Comments

  • John Agar

    Dec 8, 5:14 PM

    Nieltje, you wrote, above, the following:-

    ... "You will note that I will never use the term “dialysis patient” because I don’t consider myself a “patient”. I use dialysis the same way an amputee uses a prosthesis or someone with heart disease uses a pacemaker or a diabetic uses insulin. I am a dialysis user (in the very best sense of the word) and not a patient. I will not be defined by my need for dialysis."

    While you will have to forgive me if after 44 years as a practicing physician using the word 'patient' for my 'patients', I may never be able to 'change my spots' ... nevertheless, how right you are.

    I am to give a talk at the ADC in a 90 minute segment - co-chaired by Dori Schatell - on the use of the Internet in engaging and educating 'patients' ... my 'title' - sorry!

    But ... I would love to quote you verbatim, if I may.

    I think it is a powerful paragraph on a concept I have not given enough thought to over the years, and though I may never be able to remove the word 'patient' from my own vocabulary as it is much ingrained there, I think you are spot on.

    As such, I would seek your approval to use the quote in my talk - acknowledged, of course.

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    • nieltje

      Dec 9, 2:02 PM

      Dr. Agar. Thank you so much for your attention to my post and you are most welcome to quote me anytime. I am new to dialysis but hope to have a voice going forward. I hate to see "patients" stigmatized by a diagnosis and would much rather advocate for people to take control of their own destiny by taking an active part in their care and treatment. In that sense we are creating active participants rather than willing victims.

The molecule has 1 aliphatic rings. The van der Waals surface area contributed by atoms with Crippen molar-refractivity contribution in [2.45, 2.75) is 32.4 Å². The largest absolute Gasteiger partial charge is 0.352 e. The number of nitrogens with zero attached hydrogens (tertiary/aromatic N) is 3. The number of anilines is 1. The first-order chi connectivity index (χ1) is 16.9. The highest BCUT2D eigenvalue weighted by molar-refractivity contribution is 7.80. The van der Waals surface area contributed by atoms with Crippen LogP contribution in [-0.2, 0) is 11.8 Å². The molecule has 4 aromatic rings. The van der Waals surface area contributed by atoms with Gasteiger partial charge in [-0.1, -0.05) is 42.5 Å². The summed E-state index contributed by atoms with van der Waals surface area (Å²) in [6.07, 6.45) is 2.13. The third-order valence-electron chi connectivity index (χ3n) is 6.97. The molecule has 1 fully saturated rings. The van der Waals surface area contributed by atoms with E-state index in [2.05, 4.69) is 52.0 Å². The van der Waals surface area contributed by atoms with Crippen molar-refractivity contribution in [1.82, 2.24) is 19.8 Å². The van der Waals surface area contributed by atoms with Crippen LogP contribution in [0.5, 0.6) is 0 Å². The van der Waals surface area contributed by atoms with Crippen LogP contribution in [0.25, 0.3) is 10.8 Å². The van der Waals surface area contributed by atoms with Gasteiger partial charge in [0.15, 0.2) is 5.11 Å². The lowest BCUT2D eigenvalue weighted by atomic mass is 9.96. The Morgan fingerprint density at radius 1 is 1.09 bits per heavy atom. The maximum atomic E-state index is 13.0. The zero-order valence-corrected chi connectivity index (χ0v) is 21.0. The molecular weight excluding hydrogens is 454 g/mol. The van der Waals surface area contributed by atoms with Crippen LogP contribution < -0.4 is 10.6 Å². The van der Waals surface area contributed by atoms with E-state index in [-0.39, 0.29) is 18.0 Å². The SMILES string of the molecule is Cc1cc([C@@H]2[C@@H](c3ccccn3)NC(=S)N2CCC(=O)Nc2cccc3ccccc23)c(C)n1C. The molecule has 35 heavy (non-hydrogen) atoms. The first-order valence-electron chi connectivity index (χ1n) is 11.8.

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  • Sequau Malone

    Dec 6, 7:45 PM

    Thank you so much for sharing your experience. You are so funny. Your experiences with dialysis "use" gave me an insight I would not have gotten from an article.

    My husband had "back to back" surgeries too. I thought that was cruel and unusual punishment for a 74 year old who had brain surgery less than eight days prior. I realize it was necessary for him to be dialysis because of extreme swelling. I'm scared! The dialysis has made his skin dry and wrinkly. His skin is dark (outside of the fact that he is a light complexion "black" man. I can't do in home because after teaching all day, I just don't have the strength to muster up the "why did you eat.....? Or why did you drink such and such. Again, I feel like I have the upper hand or should I say the upper arm.

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    • nieltje

      Dec 8, 9:29 PM

      Humor really comes in handy, especially with what we all have to deal with on a daily basis. I'm working on a few blogs about caregivers and family so stay tuned!